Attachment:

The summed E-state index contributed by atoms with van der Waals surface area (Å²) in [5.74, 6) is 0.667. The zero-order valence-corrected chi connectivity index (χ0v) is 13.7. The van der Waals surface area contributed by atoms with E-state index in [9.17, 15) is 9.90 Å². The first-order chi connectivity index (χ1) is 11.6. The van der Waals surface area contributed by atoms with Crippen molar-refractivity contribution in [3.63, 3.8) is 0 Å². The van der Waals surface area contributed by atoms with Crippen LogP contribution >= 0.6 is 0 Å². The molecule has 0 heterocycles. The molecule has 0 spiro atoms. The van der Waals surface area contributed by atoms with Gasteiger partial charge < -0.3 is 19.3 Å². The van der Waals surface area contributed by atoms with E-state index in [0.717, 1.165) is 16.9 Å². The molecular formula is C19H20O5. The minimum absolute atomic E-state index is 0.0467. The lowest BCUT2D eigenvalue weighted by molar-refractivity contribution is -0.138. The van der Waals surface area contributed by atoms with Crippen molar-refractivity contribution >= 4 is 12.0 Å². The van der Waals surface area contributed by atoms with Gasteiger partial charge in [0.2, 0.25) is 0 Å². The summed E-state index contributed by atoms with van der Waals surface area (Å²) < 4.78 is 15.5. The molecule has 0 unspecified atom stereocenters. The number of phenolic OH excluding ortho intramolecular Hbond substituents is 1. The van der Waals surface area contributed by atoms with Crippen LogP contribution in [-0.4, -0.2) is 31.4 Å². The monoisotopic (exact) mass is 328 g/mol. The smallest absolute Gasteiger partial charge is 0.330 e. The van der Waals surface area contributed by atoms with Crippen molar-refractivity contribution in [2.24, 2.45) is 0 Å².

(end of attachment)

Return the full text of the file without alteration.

The summed E-state index contributed by atoms with van der Waals surface area (Å²) in [5.74, 6) is 0.667. The zero-order valence-corrected chi connectivity index (χ0v) is 13.7. The van der Waals surface area contributed by atoms with E-state index in [9.17, 15) is 9.90 Å². The first-order chi connectivity index (χ1) is 11.6. The van der Waals surface area contributed by atoms with Crippen molar-refractivity contribution in [3.63, 3.8) is 0 Å². The van der Waals surface area contributed by atoms with Crippen LogP contribution >= 0.6 is 0 Å². The molecule has 0 heterocycles. The molecule has 0 spiro atoms. The van der Waals surface area contributed by atoms with Gasteiger partial charge < -0.3 is 19.3 Å². The van der Waals surface area contributed by atoms with E-state index in [0.717, 1.165) is 16.9 Å². The molecular formula is C19H20O5. The minimum absolute atomic E-state index is 0.0467. The lowest BCUT2D eigenvalue weighted by molar-refractivity contribution is -0.138. The van der Waals surface area contributed by atoms with Crippen molar-refractivity contribution >= 4 is 12.0 Å². The van der Waals surface area contributed by atoms with Gasteiger partial charge in [0.2, 0.25) is 0 Å². The summed E-state index contributed by atoms with van der Waals surface area (Å²) < 4.78 is 15.5. The molecule has 0 unspecified atom stereocenters. The number of phenolic OH excluding ortho intramolecular Hbond substituents is 1. The van der Waals surface area contributed by atoms with Crippen LogP contribution in [-0.4, -0.2) is 31.4 Å². The monoisotopic (exact) mass is 328 g/mol. The smallest absolute Gasteiger partial charge is 0.330 e. The van der Waals surface area contributed by atoms with Crippen molar-refractivity contribution in [2.24, 2.45) is 0 Å².